WASHINGTON – Early last Wednesday, Republican Sen. Mike Lee rose in the Senate to recite a quotation from George Washington. It was, Lee said, Washington’s own account of his last day as president in 1797.
Lee was explaining why Washington, if he were alive today, might agree with Republicans in the fight that led to the federal government shutdown.
“I was plain George Washington now, neither general nor president,” Lee said, reading Washington’s account of walking down a Philadelphia street. “Suddenly I realized I was not alone. People were following me. At first only a few, then a swelling crowd. For a long moment, I stood face to face with them — the young cobbler, the carpenter, the storekeeper, the laborer.”
The Utah senator concluded with Washington’s point: “Our country rests in good hands, in the hands of its people.”
Washington, Lee explained, believed in the American people. The American people, Lee added, do not like the Affordable Care Act. Therefore, it has to go.
Lee might be right about the health care law — that depends on your politics, and your polls. But he was wrong about what Washington said.
“This quote from Sen. Lee is not from George Washington,” said Douglas Bradburn, head of the new George Washington library at Mount Vernon, Virginia. “It’s completely apocryphal.”
This has been a busy week for the Founding Fathers. In the debate that led up to the shutdown, legislators name-checked at least three of the Federalist Papers and 28 of the 56 signers of the Declaration of Independence. Republican Sen. Ted Cruz alone mentioned 27 signers during his marathon 21-hour speech on the floor of the Senate last week.
The point, in each case, was that the country’s founders would clearly be on one side in the current fight. Which side, of course, depended on who was talking.
Rep. Steve King, an Iowa Republican, for instance, saw Thomas Jefferson as an obvious opponent of the Affordable Care Act. “Large initiatives should not be advanced on slender majorities,” King quoted Jefferson as saying. The quote was not exact, but close enough.
He continued: “(Jefferson) would have said that large initiatives should never be advanced on partisan majorities. That’s what happened with ‘Obamacare.’ “
But Democratic Rep. David Scott cited Jefferson in making an opposite argument: that the disagreement over the health care law was not a reason to shut down the government.
“Alexander Hamilton and Thomas Jefferson hated each other so much. But that hate that they had for each other did not come before the love of their country,” Scott said, addressing Republicans. He went on: “Your hate for this president is coming before the love of this country. Because if you loved this country, you would not be closing it down!”
“Once again, the chair would ask members to address their remarks to the chair,” said Rep. Doc Hastings, the Republican chairman of the session, reminding Scott of a House rule: Members are not to demean each other directly; only obliquely.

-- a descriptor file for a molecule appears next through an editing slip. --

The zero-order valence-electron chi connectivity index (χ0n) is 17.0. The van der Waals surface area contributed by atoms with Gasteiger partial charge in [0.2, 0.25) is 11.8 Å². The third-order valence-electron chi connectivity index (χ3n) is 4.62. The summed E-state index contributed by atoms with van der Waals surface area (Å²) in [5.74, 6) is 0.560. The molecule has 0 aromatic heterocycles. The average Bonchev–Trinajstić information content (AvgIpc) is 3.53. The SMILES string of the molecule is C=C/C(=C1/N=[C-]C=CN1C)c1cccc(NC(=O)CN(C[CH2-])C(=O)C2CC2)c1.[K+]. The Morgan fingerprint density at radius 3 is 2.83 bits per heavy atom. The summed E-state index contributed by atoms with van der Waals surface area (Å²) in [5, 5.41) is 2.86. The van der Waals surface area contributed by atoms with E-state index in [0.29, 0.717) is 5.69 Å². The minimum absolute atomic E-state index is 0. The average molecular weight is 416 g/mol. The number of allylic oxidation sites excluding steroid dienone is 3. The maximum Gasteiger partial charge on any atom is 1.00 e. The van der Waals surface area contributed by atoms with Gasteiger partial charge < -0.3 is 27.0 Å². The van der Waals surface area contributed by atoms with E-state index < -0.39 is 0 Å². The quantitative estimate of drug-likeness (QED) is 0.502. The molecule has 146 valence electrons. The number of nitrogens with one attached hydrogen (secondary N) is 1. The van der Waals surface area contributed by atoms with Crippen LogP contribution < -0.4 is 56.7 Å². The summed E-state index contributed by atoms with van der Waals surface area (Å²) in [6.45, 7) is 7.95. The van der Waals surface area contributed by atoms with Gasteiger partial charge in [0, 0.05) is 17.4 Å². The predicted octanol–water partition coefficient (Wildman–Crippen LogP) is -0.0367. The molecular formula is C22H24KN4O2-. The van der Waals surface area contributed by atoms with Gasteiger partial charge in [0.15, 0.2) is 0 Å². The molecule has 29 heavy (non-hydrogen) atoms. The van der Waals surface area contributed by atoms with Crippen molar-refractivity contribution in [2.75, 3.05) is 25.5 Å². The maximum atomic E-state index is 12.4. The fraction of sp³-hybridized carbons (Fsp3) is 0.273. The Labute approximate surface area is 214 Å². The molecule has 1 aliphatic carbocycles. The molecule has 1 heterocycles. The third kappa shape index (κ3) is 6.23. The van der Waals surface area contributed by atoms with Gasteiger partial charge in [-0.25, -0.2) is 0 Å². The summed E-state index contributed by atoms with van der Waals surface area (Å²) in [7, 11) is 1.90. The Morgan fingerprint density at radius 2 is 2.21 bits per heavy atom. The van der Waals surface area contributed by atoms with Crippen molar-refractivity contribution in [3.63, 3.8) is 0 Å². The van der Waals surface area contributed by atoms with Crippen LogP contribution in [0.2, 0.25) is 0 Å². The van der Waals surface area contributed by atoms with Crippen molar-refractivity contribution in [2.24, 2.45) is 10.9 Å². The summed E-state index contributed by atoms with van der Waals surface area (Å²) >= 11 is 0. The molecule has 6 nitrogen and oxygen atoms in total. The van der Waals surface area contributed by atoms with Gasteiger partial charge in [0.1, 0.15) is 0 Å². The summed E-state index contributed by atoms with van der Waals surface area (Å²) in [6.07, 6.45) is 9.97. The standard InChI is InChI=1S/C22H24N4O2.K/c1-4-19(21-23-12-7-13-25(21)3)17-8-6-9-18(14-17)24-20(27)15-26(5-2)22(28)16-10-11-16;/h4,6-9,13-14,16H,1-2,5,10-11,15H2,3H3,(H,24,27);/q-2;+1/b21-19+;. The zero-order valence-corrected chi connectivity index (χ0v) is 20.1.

Of course, it’s always tricky to bring 200-year-old words uttered by long-dead men into modern political fights. The Founding Fathers never faced the question of an “individual mandate” to buy health insurance. They never dealt with a wide-scale threat to shut down the government.
“It’s always anathema to historians, because how could you know what Jefferson would think today?” asked Andrew O’Shaughnessy, director of the Robert H. Smith International Center for Jefferson Studies.
But in this situation, O’Shaughnessy said, “It doesn’t matter what historians think.”
In recent days, Republicans have repeatedly cited James Madison to defend a controversial tactic: withholding funding for the entire U.S. government to force a weakening of Obama’s health care law.
Another Rep. Ron DeSantis cited a passage from Madison’s Federalist No. 58: “This power over the purse may, in fact, be regarded as the most complete and effectual weapon with which any constitution can arm the immediate representatives of the people, for obtaining a redress of every grievance.”
That, DeSantis said, means “the notion that you must always fund everything that happens to be in law is just not true.” Therefore, he said, Republicans are employing a legitimate tactic in trying to defund the Affordable Car Act.
But even here, the Founding Fathers are inconveniently hard to pin down. Madison went on to say, in effect, that it’s hard to imagine anyone would go so far as to shut down the government.
“Will not the House of Representatives be as much interested as the Senate in maintaining the government in its proper functions?” he wrote.
“OK, so lemme pull open my Federalist Papers here,” DeSantis said. There was a pause. “He is cautioning against having an absolute inflexibility. And I concur with that.”
He said that it was not the House but the Democratic Senate that was being inflexible now. They were the ones doing the thing that Madison wouldn’t like.
Lee, the Utah senator, quoted Madison, Jefferson and Washington during speeches on the Senate floor. Historians said he got his facts right — every time but one.
“I can say categorically: Washington never wrote that,” Edward Lengel, editor of the George Washington Papers at the University of Virginia, said after reading a transcript of Lee’s speech about Washington’s last day.
So, if Washington didn’t write the account that Lee read, who did?
“Those words are based very loosely on a passage in my book, “First in Their Hearts,” which was published many years ago,” author Thomas Fleming said Tuesday. But the passage in Fleming’s book is in the third person: “He was plain George Washington now, neither general nor president.” It is not presented as Washington’s own words.
Fleming wrote Tuesday: “The senator puts the words in Washington’s mouth. I do not take such an unwarranted liberty.”